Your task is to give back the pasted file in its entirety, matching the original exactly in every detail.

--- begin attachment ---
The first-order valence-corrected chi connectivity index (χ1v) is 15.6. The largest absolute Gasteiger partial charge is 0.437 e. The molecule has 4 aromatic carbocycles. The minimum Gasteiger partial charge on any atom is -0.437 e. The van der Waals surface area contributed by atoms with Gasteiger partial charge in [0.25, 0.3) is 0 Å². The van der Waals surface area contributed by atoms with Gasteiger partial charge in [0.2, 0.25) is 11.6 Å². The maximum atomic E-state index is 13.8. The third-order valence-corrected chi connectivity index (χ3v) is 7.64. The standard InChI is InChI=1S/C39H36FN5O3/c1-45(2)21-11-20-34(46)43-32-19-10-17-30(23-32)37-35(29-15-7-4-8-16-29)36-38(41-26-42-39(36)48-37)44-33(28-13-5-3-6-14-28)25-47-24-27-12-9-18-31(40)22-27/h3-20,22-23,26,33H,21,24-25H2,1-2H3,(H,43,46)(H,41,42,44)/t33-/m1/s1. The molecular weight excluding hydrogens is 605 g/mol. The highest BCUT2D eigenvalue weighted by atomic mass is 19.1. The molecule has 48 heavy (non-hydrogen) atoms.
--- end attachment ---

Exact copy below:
The first-order valence-corrected chi connectivity index (χ1v) is 15.6. The largest absolute Gasteiger partial charge is 0.437 e. The molecule has 4 aromatic carbocycles. The minimum Gasteiger partial charge on any atom is -0.437 e. The van der Waals surface area contributed by atoms with Gasteiger partial charge in [0.25, 0.3) is 0 Å². The van der Waals surface area contributed by atoms with Gasteiger partial charge in [0.2, 0.25) is 11.6 Å². The maximum atomic E-state index is 13.8. The third-order valence-corrected chi connectivity index (χ3v) is 7.64. The standard InChI is InChI=1S/C39H36FN5O3/c1-45(2)21-11-20-34(46)43-32-19-10-17-30(23-32)37-35(29-15-7-4-8-16-29)36-38(41-26-42-39(36)48-37)44-33(28-13-5-3-6-14-28)25-47-24-27-12-9-18-31(40)22-27/h3-20,22-23,26,33H,21,24-25H2,1-2H3,(H,43,46)(H,41,42,44)/t33-/m1/s1. The molecular weight excluding hydrogens is 605 g/mol. The highest BCUT2D eigenvalue weighted by atomic mass is 19.1. The molecule has 48 heavy (non-hydrogen) atoms.